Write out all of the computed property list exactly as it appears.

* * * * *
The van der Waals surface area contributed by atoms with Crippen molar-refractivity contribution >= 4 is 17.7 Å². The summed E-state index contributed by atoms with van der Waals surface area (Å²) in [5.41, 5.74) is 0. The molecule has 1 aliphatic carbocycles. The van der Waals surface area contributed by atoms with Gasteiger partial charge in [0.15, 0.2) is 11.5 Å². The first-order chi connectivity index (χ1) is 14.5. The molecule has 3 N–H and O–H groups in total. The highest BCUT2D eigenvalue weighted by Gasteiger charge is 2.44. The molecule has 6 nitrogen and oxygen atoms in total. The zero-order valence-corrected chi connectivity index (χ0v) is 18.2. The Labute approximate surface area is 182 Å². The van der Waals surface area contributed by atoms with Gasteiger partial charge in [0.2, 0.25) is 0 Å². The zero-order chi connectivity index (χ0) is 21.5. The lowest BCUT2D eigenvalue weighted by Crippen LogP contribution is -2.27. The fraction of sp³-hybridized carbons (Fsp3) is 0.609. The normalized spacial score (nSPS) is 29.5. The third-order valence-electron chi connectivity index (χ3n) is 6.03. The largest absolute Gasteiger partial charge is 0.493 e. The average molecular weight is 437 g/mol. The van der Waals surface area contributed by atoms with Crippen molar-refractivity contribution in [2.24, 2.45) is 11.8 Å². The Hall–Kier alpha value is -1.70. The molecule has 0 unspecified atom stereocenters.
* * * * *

The van der Waals surface area contributed by atoms with Crippen molar-refractivity contribution >= 4 is 17.7 Å². The summed E-state index contributed by atoms with van der Waals surface area (Å²) in [5.41, 5.74) is 0. The molecule has 1 aliphatic carbocycles. The van der Waals surface area contributed by atoms with Gasteiger partial charge in [0.15, 0.2) is 11.5 Å². The first-order chi connectivity index (χ1) is 14.5. The molecule has 3 N–H and O–H groups in total. The highest BCUT2D eigenvalue weighted by Gasteiger charge is 2.44. The molecule has 6 nitrogen and oxygen atoms in total. The zero-order valence-corrected chi connectivity index (χ0v) is 18.2. The Labute approximate surface area is 182 Å². The van der Waals surface area contributed by atoms with Gasteiger partial charge in [0.2, 0.25) is 0 Å². The zero-order chi connectivity index (χ0) is 21.5. The lowest BCUT2D eigenvalue weighted by Crippen LogP contribution is -2.27. The fraction of sp³-hybridized carbons (Fsp3) is 0.609. The normalized spacial score (nSPS) is 29.5. The third-order valence-electron chi connectivity index (χ3n) is 6.03. The largest absolute Gasteiger partial charge is 0.493 e. The average molecular weight is 437 g/mol. The van der Waals surface area contributed by atoms with Crippen molar-refractivity contribution in [2.24, 2.45) is 11.8 Å². The Hall–Kier alpha value is -1.70. The molecule has 0 unspecified atom stereocenters.